Dugaw, Dianne. 1989. Warrior Women and Popular Balladry 1650-1850. The University of Chicago Press, Chicago. ISBN 0-226-16916-2
By popular demand, we return to the topic of cross-dressing and passing women with a study of ballads featuring a woman joining the military in disguise (typically with a romance-related motivation). All of the ballads involve, at heart, a heterosexual romance, however several play at the implications of attraction and desire in cross-gender contexts. And the building-block motifs of gender disguise, claiming cross-gender roles in society, and the ability to take action outside restrictive female spaces are all clearly relevant to creating historic lesbian characters.
Due to length, the entries for this book will be split up into two or three postings (it depends on how many advance postings I have in queue by Wednesday since I won't have time to work on the project this coming weekend).
The second half of Dugaw examines how the Female Warrior ballads and their popularity reflect society of the time. Were real life women with similar experiences? How do the ballads display concerns about heroism and gender? I'd been planning to cover this part across multiple posts, but I have enough material in queue to finish the book today. Friday I'll have an out-of-order post from a recently-acquired collection of primary sources on homosexuality in early modern France, then we'll be back to cross-dressing/passing next week with Dekker & van de Pol.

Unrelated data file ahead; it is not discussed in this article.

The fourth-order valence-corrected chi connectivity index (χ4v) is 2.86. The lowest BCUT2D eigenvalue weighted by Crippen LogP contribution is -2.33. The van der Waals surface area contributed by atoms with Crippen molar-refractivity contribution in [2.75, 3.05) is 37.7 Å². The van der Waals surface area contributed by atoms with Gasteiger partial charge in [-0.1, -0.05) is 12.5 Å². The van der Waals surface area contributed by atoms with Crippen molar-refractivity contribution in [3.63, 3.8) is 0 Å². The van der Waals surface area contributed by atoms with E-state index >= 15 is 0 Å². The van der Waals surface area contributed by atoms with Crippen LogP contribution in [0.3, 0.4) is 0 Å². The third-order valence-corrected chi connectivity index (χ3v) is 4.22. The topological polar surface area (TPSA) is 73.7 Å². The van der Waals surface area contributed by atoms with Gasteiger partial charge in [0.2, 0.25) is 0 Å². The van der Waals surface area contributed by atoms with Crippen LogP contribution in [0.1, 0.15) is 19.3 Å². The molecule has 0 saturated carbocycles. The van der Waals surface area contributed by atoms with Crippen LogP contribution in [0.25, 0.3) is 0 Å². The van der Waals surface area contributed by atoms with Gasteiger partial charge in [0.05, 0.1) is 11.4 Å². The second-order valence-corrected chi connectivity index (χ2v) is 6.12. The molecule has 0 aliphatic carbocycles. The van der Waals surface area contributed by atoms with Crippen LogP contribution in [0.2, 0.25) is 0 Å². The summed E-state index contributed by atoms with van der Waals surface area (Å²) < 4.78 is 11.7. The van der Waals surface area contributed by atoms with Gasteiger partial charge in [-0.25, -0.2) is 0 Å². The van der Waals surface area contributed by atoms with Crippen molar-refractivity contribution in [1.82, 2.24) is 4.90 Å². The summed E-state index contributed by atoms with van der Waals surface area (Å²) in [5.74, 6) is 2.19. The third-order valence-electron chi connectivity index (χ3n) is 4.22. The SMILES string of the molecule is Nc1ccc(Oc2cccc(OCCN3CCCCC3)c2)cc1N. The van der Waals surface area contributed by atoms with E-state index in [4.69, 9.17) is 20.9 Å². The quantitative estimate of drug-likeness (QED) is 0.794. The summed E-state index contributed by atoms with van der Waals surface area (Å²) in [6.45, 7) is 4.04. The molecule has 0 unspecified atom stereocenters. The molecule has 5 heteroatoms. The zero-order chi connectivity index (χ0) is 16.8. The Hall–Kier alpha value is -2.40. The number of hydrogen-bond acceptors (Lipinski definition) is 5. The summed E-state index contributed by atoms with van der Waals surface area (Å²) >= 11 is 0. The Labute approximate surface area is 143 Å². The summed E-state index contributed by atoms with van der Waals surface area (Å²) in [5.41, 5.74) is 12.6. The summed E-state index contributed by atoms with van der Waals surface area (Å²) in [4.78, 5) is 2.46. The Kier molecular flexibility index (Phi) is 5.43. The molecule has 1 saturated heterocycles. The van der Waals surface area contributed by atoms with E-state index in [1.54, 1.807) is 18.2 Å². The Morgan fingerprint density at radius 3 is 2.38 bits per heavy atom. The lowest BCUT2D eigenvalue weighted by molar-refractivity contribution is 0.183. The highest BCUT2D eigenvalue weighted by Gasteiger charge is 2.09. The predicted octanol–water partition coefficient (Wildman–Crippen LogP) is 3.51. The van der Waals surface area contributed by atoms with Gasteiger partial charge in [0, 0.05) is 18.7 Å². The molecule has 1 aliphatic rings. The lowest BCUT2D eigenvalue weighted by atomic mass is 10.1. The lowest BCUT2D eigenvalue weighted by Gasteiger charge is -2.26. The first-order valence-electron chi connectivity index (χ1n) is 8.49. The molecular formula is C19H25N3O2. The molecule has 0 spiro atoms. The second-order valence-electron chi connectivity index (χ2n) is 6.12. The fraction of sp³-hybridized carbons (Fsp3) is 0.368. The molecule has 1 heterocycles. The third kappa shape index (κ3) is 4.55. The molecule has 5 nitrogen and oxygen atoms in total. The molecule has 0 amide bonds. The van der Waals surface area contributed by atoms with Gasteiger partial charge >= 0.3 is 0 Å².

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Rather than arising from male fantasies as some suggest, the ballads are rooted in actual working class experience. Three features are key contributors to the context in which they arose. There was a general expectation of physical strength and toughness from working-class women. There was a context of near constant warfare and the routine participation of women in military contexts, as well as a somewhat less rigid and regimented structure to the military. And there was a general preoccupation with disguise and cross-dressing.
In addition to women’s routine participation in hard physical labor, 18th century accounts are rife with examples of women participating in “male” sports and activites including boxing and duelling, as well as somewhat more conventional active sports such as riding and rowing. The book offers the text of several advertisements of women in dueling exhibitions.